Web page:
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NYT 39 Sep 01: We Love the Liberties They Hate

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  • jeremy@brest.org
    We Love the Liberties They Hate September 30, 2001 By MAUREEN DOWD WASHINGTON I have studied the Bushes, father and son, for two decades and I can tell you
    Message 1 of 1 , Oct 1, 2001
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      We Love the Liberties They Hate

      September 30, 2001

      By MAUREEN DOWD

      WASHINGTON

      I have studied the Bushes, father and son, for two decades and I can
      tell you certain things with absolute certainty.

      They are devoted to sports, to family and to country, with a
      sentimentalism about America that sometimes moves them to tears.

      I accept and admire their patriotism. And I'd like to believe that
      they accept and admire mine.

      My father was an immigrant who went to war for America and, as a
      police detective here, risked his life protecting presidents and
      members of Congress for 25 years. In our family, policemen, firemen,
      the military, the flag and the Statue of Liberty were icons long
      before Sept. 11.

      So I don't need instructions from Ari Fleischer, the White House
      press secretary, on the conduct of a good American. Patriotism, it
      seems, is the last refuge of spinners.

      Even as the White House preaches tolerance toward Muslims and Sikhs,
      it is practicing intolerance, signaling that anyone who challenges
      the leaders of an embattled America is cynical, political and - isn't
      this the subtext? - unpatriotic.

      "The reminder is to all Americans, that they need to watch what they
      say, watch what they do, and that this is not a time for remarks like
      that," Mr. Fleischer said haughtily in dressing down Bill Maher, the
      host of "Politically Incorrect," for saying something politically
      incorrect.

      Then, perhaps showing a belated appreciation for freedom of
      expression, the White House dropped the Big Brother words "watch what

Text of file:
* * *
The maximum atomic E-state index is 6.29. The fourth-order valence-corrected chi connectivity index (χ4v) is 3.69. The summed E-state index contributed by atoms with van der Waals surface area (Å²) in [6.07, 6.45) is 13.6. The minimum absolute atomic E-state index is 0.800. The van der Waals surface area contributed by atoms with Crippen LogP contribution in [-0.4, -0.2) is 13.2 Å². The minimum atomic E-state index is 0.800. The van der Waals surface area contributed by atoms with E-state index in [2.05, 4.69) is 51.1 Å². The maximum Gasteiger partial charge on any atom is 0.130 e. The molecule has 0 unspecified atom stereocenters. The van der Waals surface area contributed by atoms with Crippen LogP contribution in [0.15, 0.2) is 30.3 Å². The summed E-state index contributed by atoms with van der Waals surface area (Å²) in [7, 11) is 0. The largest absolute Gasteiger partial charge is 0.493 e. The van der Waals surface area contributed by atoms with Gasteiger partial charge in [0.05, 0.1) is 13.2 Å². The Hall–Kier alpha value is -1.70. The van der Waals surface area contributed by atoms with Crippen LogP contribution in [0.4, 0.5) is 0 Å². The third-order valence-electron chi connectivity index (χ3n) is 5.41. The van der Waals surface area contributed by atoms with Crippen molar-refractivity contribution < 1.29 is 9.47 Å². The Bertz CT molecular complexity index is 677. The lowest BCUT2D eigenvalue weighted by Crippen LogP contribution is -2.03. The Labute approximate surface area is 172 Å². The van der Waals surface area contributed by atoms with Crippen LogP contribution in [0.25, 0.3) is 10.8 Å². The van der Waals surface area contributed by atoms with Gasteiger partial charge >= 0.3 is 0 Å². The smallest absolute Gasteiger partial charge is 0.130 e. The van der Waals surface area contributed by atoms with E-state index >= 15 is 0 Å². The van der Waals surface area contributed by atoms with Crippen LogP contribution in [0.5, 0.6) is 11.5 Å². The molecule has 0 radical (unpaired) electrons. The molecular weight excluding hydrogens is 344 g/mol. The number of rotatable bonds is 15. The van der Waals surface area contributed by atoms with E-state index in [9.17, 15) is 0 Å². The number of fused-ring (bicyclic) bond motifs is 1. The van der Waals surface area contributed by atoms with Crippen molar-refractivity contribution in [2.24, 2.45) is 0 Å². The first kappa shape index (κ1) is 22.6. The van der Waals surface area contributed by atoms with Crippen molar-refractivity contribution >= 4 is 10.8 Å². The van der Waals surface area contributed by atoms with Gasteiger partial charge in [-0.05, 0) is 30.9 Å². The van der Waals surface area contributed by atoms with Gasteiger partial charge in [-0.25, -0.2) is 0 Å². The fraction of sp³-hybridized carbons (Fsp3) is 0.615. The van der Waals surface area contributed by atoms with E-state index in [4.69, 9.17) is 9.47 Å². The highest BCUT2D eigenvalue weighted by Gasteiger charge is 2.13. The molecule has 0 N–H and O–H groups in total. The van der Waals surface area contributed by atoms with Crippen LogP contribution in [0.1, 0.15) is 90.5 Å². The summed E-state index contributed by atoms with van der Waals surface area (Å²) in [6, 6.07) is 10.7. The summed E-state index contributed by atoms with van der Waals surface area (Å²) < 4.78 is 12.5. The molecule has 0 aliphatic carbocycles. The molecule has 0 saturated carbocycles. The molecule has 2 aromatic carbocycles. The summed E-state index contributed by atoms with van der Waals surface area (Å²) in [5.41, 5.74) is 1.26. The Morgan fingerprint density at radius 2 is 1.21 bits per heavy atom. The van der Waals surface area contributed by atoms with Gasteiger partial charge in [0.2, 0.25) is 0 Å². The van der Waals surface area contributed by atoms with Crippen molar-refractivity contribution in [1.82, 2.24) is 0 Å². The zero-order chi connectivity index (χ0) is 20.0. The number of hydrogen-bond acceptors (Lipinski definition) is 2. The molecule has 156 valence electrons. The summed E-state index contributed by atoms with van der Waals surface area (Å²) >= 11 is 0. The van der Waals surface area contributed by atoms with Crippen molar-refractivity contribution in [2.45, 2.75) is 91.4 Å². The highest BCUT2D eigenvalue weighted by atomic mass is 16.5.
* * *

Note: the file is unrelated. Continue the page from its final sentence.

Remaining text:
they say" from its official transcript.

      Mr. Fleischer acts offended - and vindictive - when someone has the
      nerve to challenge the White House while our country is a target. But
      especially when we are a target, we should not suppress the very
      thing that makes our foul enemies crazed with twisted envy - our
      heady and headache-inducing clash of ideas. We should dread a climate
      where the jobs of columnists and comedians are endangered by dissent.

      Is stopping-while-you're-ahead a lost art? (Yes, Mayor-for-Life Rudy,
      that means you, too.)

      President Bush is basking in nearly unanimous public support. Garry
      Trudeau has pulled his featherweight- Bush cartoons. Barbra Streisand
      has taken anti-Bush diatribes off her Web site. David Letterman has
      been as diplomatic as Colin Powell. "Saturday Night Live" will tone
      down its scorching Bush satires.

      And yet top Bush advisers have become image profiteers, spinning tall
      tales in a greedy quest to transform the president they had fretted
      was coming across as too small before the crisis into a larger-than-
      life figure now.

      "They're trying so hard to make him look Churchillian and it's
      entirely unnecessary," says one Republican who advises the
      administration. "They're overselling a product that's selling
      itself."

      The hyperventilated spin began the morning after the attacks. To
      deflect criticism that the administration had been without any
      commanding and reassuring Giuliani-like voice for 10 hours, as the
      president and other high- level officials scrambled around, Karl Rove
      and Mr. Fleischer pushed the spurious and elaborately embroidered
      stories that the White House and Air Force One were also intended
      targets.

      Such big, lame inventions undermine our trust, just as the Bush team
      starts to do a lot fast and in secret.

      The chief of staff, Andy Card, has instructed the whole White House
      to stop speaking to reporters, so that the chosen few can spoon-feed
      the press the image of an In-Charge, Focused, Resolute President.

      Proving that "a 90 percent approval rating is a dangerous tonic," as
      one Democrat says, Mr. Rove gets upset when any attention is
      deflected from Mr. Bush. The White House was irked at Bill Clinton's
      high profile. And Mr. Rove was furious when Dick Cheney told of
      dispatching the president off to a Midwest bunker while he stoically
      stayed in the White House basement.

      The White House is wrapping the flag around a little too snugly, as
      the senior Bush did in the 1988 campaign when he appeared at a flag
      factory and talked about being "on the American side."

      At a time when Americans are willing to vest extraordinary power in
      the president, to trust him with life-and- death decisions, to give
      him him considerable leeway in curbing civil liberties and spending
      billions, this is a time when questions and debate are what
      patriotism demands. Even the most high-minded government is not
      infallible.
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